Supply a small litter tray at first from about three weeks. It is safer to use wood-chip type litter as opposed to bentonite type to start with whilst learning as some kittens will try to consume the litter. Stand the kitten in the tray and then massage the ano-genital area with a wet wipe. They very soon get the hang of things.
When should kittens be vaccinated?
Kittens gain some protection from disease in the form of maternal antibodies passed in the queen's colostrum (the milk excreted in the first few hours after the birth). To ensure that the queen has sufficient antibodies to pass onto her kittens, it is important that she is well vaccinated prior to mating. The protective effect of maternal antibodies lasts for only a few weeks. The kittens' vaccination programme should therefore start from about 8 weeks of age, although the exact timing and content of the vaccinations can be tailored to the needs of the particular cattery, as determined by the veterinary surgeon. If the kittens were orphaned, and hence never received colostrum, they will have gained no protective immunity from their mother, and so may need to be vaccinated early, perhaps from 2-3 weeks of age. Most cats are vaccinated against feline enteritis and the viruses that cause cat flu. Others are also vaccinated against feline leukaemia virus infection and/or chlamydophila disease.
Socialisation is extremely important for well adjusted kittens. Introduce the kittens to other animals as soon as possible. Obviously never put any animal at risk of danger. Remember, when other animals are present, you must talk to and where possible touch them as much as possible. This scenario is the same as bringing the new baby home to the existing toddler. Do not create your own problem by causing a jealous situation to arise.
Above all enjoy the experience while it lasts. It is an extremely intensive and demanding time condensed into a short period of your life. The rewards of your labours far exceed your sleepless nights!
Persian Kitten Growth & Development
When deciding to home a Persian kitten and anticipating your new arrival, learning about the stages of development is very important. Usually, Persian Breeders denote that their kittens for sale are ready for their permanent residences around eight weeks old. At this age, the majority of the crucial developments are completed and they are equipped with the skills necessary to separate from the mother and littermates. However, the eighth week does not mark the end of growing and changing. The kitten will not only continue to grow physically, but will carry on maturing and developing mentally. Although each week, even each day, comes with changes and growth, the developing characteristics make it easy to group the developments into five distinct sections.
The first stage is the neonatal stage and spans from birth to about two weeks old.
This will involve crawling and the beginnings of standing. The kitten will display characteristics similar to that of a newborn baby at this age, predominantly including a tremendous dependency on the mother. Though they are born with their eyes shut, they are able to hear and will begin to orient towards sound. Their eyes will slowly begin to open and will usually be fully open by the two week mark. All kittens are born with blue eyes that will gradually change and are sensitive to bright lights, as their pupils do not dilate and contract readily yet. An indication of competition for rank and territory will begin to emerge. At this point, separation from the mother or littermates could result in poor learning skills and even aggression towards people and other animals. The primary concentration of the first week is feeding and growth, as the kitten will double their birth weight in the first week alone!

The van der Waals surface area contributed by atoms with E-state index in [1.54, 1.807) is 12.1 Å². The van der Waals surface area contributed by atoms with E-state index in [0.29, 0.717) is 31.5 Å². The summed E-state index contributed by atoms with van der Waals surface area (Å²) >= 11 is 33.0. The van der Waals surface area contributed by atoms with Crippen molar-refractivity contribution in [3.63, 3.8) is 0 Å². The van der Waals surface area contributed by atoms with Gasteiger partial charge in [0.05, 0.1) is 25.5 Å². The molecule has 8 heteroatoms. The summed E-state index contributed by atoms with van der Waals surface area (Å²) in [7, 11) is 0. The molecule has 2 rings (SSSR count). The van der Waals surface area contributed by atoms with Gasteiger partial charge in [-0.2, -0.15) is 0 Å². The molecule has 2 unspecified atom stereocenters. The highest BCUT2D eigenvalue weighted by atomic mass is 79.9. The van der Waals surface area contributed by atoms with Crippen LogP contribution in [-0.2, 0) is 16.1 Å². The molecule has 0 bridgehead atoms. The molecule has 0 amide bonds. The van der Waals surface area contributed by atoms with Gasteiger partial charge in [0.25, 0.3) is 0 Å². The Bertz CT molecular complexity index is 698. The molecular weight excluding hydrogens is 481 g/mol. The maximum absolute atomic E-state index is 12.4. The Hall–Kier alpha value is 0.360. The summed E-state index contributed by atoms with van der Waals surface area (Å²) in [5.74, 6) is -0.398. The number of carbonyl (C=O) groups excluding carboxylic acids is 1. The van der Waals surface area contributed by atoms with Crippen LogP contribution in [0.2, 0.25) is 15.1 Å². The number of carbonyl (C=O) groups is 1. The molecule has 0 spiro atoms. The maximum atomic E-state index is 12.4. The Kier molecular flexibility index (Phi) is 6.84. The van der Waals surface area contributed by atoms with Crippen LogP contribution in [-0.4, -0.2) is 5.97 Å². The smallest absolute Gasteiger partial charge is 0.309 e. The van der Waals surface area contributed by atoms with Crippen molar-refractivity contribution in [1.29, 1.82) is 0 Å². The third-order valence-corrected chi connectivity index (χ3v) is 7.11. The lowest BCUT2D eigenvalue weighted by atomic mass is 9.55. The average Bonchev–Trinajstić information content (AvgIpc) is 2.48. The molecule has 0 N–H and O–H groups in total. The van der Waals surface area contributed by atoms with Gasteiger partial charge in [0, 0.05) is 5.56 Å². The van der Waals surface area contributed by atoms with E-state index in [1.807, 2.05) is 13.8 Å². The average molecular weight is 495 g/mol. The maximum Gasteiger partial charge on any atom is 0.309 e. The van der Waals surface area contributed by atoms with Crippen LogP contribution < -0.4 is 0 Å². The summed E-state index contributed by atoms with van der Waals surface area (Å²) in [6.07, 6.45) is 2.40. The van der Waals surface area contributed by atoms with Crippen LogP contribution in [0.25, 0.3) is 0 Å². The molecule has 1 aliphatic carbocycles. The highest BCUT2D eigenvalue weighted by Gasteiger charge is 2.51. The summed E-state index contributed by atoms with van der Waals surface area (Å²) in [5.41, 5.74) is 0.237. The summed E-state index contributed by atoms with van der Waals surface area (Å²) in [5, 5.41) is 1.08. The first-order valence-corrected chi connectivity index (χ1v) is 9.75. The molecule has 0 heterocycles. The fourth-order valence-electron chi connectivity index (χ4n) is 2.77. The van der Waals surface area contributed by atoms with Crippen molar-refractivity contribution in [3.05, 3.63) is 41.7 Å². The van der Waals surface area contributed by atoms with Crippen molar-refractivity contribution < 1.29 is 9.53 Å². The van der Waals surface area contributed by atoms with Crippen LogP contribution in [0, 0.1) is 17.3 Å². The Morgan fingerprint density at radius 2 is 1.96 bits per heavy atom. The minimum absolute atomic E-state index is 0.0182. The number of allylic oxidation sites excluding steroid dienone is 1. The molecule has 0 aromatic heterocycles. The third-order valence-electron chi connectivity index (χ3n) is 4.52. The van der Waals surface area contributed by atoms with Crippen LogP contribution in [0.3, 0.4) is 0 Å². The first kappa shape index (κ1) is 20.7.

The second stage lasts from around two to seven weeks of age and can be termed the socialization stage.
Sometime in the middle of the second week, the kittens will begin to test their wobbly legs. By the third week, they will be slightly steadier on their feet and venture a little further away from the mother. Their sense of smell is well developed, ear canals are completely open and sight has developed enough to locate the mother by the third week. The kittens will begin to socialize now: with other kittens, the mother, and even humans. By the fourth week, interaction with the littermates will dramatically increase and teeth will begin erupting. They will begin to gain weight rapidly and, following the example of the mother, will start to clean and groom themselves. They will begin to walk well, gradually learning to avoid stumbles. The fifth week brings major changes, as the kittens will become increasingly playful. They will learn to run, avoid obstacles, stalk, pounce, and more. They can be introduced to canned kitten food, but it is not necessary and if chosen, it should be introduced in small, shallow dishes. This is also the time when litter-box skills can be developed. The sixth and seventh weeks will bring new adult sleeping patterns and an even greater increase in socialization. Personalities will begin to emerge as the kitten slowly matures.
The time between seven and fourteen weeks can be considered the most active play period.
They will continue to actively play not only with other animals, but objects and toys as well. With littermates, the mother, or other cats, playing will include belly-ups, ambushing, licking, and hugging. If cat toys are available, they will display an avid interest in them by pawing, tossing, scooping, mouthing and holding them. By eight weeks old, the kitten is mature enough to be separated from the mother and littermates and establish a permanent home.